As more and more students move in to fill this student-oriented housing, the flavor of the neighborhood shifts and new issues for locals arise. Though Tool describes most students as very respectful, the dichotomy between college and family lifestyles inevitably leads to conflict, further detracting from the vibe of a friendly neighborhood.

Gerald Busch, a local who has lived in the area for more than 50 years and owns North University Park Property Management, has noticed the shift in demographics as well.

“Twenty years ago there were more black people, now there are none, pretty much. Ten years ago there were a lot of Hispanics, now there are none,” he said. “Those are local people.”

The gentrification and demand for the area around USC is not necessarily opposed by locals, however. Though the rate has dropped significantly since 2000, as of 2010, the UPC study area still has nearly double the rate of violent crimes than the city of Los Angeles as a whole — for longtime community members, the added security the University offers is a welcome change.

“I feel safer since there are always security guards around,” Paz said. “It’s more protected around this area.”

This spillover effect makes USC’s contribution to the community difficult to quantify. Busch has noticed how the University’s expansion and growth, meant for the benefit of students, inevitably has a positive impact on locals.

“[USC] provides a fantastic role in the community for lifestyle protection for the students and, by virtue of their density moving out past Vermont, protection of the whole neighborhood,” Busch said. “Then they’re offering the massive infrastructure of USC, a great learning institution and great cultural institution, and now it’s going to be a big commercial institution, and that’s open to not only the students but it’s open to a certain degree to the neighborhood.”

New surroundings, new environment

The construction of the USC Village, a core element of the University’s expansion into the surrounding area, will have complex and varied ramifications that remain to be seen. While the development will likely contribute to the gentrification that has come to define student influence, it could create a shift in student housing preferences that could benefit locals by reducing the immense demand for housing.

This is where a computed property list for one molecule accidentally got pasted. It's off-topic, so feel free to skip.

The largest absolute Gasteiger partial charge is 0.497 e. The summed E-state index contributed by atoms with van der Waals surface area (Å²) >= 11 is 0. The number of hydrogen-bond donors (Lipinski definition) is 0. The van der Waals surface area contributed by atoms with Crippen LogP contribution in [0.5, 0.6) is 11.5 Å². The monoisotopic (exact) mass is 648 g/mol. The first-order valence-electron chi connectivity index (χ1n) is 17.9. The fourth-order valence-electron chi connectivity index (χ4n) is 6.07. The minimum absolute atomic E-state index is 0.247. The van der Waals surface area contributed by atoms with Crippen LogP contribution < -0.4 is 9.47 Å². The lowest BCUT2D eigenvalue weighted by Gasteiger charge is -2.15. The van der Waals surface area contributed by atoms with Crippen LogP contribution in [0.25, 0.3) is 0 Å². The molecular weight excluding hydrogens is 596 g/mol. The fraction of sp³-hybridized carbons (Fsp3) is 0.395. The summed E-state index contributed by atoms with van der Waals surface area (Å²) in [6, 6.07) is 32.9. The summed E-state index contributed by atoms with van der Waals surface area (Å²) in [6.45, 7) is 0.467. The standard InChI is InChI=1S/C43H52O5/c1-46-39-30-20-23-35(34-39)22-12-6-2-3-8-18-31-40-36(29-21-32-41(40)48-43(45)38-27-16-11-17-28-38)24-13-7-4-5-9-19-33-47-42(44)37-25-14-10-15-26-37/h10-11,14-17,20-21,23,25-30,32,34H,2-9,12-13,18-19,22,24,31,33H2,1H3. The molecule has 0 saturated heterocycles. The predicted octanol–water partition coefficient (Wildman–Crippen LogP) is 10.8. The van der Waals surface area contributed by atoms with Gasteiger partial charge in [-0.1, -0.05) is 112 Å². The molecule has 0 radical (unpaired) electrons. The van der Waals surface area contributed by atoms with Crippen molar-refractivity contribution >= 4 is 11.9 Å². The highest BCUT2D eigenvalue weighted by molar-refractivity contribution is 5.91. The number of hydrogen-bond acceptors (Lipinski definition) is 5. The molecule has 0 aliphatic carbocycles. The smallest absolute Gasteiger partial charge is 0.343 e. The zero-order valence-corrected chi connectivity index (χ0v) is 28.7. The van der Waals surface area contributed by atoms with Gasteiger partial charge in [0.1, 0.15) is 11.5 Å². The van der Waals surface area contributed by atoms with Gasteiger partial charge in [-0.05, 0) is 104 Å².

“When [USC] comes on with their new project, they’ll add over 5,000 beds, and they’ll be developing in the second phase a tremendous amount more,” Busch said. “ There are going to be much fewer students living off campus, it’s going to create a change in business.”

The Village, however, will impact far more than housing prices. For some locals, it has already caused issues by eliminating local businesses that used to be relied upon, such as affordable options for food that cater to families in the area. According to Paz, as the area has developed, there has been a decrease in stores that cater toward the Hispanic population, as well as an increase in food prices in general.

“The Village changed things a lot,” Paz said. “I was upset [about the Village] because that was our go-to place for markets and groceries and stuff, and now we have to go to other places like Ralphs, which is a bit more pricey. But we’re trying to cope with it.”

The proliferation of students into the area surrounding USC will come with positive externalities that could address many of the problems regarding safety, access to nutritious food and education that the area has formerly been criticized for. The sense of neighborhood and community that once existed, however, will surely be missed.

“My wife is a very good cook, so we used to have these dinner parties twice a month, and the neighbors would come over and eat and we’d make reservations for a play, or a concert, or some lectures and we’d all walk over together,” Tool said. “It was a wonderful way to get together, to share life with neighbors. But we can’t do that anymore … the neighborhood is pretty much gone.”